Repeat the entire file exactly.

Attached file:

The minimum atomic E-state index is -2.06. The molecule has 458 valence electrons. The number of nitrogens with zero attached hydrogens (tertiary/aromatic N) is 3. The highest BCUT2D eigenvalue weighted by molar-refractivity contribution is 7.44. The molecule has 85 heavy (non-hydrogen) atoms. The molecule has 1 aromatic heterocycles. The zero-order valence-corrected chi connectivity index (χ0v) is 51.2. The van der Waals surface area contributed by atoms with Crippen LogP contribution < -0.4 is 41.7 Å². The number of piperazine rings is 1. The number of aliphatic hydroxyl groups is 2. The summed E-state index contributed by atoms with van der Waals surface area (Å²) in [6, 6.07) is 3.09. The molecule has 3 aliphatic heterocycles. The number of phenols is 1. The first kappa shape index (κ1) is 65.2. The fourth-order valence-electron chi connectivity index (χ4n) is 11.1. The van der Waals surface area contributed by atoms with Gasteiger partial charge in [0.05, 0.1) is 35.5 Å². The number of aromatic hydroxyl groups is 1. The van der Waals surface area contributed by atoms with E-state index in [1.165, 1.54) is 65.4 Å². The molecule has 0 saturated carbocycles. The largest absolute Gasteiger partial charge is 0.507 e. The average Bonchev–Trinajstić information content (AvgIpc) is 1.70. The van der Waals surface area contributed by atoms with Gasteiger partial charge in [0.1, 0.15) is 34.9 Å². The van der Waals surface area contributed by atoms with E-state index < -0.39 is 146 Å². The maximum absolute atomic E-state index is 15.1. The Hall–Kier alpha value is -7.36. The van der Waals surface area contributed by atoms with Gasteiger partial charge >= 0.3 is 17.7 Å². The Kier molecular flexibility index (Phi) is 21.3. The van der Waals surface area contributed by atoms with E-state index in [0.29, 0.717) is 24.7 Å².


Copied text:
The minimum atomic E-state index is -2.06. The molecule has 458 valence electrons. The number of nitrogens with zero attached hydrogens (tertiary/aromatic N) is 3. The highest BCUT2D eigenvalue weighted by molar-refractivity contribution is 7.44. The molecule has 85 heavy (non-hydrogen) atoms. The molecule has 1 aromatic heterocycles. The zero-order valence-corrected chi connectivity index (χ0v) is 51.2. The van der Waals surface area contributed by atoms with Crippen LogP contribution < -0.4 is 41.7 Å². The number of piperazine rings is 1. The number of aliphatic hydroxyl groups is 2. The summed E-state index contributed by atoms with van der Waals surface area (Å²) in [6, 6.07) is 3.09. The molecule has 3 aliphatic heterocycles. The number of phenols is 1. The first kappa shape index (κ1) is 65.2. The fourth-order valence-electron chi connectivity index (χ4n) is 11.1. The van der Waals surface area contributed by atoms with Gasteiger partial charge in [0.05, 0.1) is 35.5 Å². The number of aromatic hydroxyl groups is 1. The van der Waals surface area contributed by atoms with E-state index in [1.165, 1.54) is 65.4 Å². The molecule has 0 saturated carbocycles. The largest absolute Gasteiger partial charge is 0.507 e. The average Bonchev–Trinajstić information content (AvgIpc) is 1.70. The van der Waals surface area contributed by atoms with Gasteiger partial charge in [0.1, 0.15) is 34.9 Å². The van der Waals surface area contributed by atoms with E-state index < -0.39 is 146 Å². The maximum absolute atomic E-state index is 15.1. The Hall–Kier alpha value is -7.36. The van der Waals surface area contributed by atoms with Gasteiger partial charge >= 0.3 is 17.7 Å². The Kier molecular flexibility index (Phi) is 21.3. The van der Waals surface area contributed by atoms with E-state index in [0.29, 0.717) is 24.7 Å².